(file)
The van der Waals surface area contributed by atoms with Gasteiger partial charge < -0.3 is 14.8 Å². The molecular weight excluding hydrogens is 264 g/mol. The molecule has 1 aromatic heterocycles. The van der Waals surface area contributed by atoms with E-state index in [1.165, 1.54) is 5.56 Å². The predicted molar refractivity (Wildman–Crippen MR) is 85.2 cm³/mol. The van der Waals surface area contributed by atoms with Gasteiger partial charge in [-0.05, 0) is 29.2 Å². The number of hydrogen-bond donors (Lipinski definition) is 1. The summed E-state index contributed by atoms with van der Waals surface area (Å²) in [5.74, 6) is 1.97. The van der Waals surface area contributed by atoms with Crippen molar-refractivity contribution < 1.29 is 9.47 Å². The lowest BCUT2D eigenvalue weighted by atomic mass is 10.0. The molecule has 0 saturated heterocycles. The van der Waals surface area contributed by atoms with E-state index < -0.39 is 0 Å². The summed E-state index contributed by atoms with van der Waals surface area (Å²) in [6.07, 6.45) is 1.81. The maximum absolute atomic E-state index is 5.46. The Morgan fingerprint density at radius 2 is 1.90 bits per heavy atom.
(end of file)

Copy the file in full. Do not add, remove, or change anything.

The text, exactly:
The van der Waals surface area contributed by atoms with Gasteiger partial charge < -0.3 is 14.8 Å². The molecular weight excluding hydrogens is 264 g/mol. The molecule has 1 aromatic heterocycles. The van der Waals surface area contributed by atoms with E-state index in [1.165, 1.54) is 5.56 Å². The predicted molar refractivity (Wildman–Crippen MR) is 85.2 cm³/mol. The van der Waals surface area contributed by atoms with Gasteiger partial charge in [-0.05, 0) is 29.2 Å². The number of hydrogen-bond donors (Lipinski definition) is 1. The summed E-state index contributed by atoms with van der Waals surface area (Å²) in [5.74, 6) is 1.97. The van der Waals surface area contributed by atoms with Crippen molar-refractivity contribution < 1.29 is 9.47 Å². The lowest BCUT2D eigenvalue weighted by atomic mass is 10.0. The molecule has 0 saturated heterocycles. The van der Waals surface area contributed by atoms with E-state index < -0.39 is 0 Å². The summed E-state index contributed by atoms with van der Waals surface area (Å²) in [6.07, 6.45) is 1.81. The maximum absolute atomic E-state index is 5.46. The Morgan fingerprint density at radius 2 is 1.90 bits per heavy atom.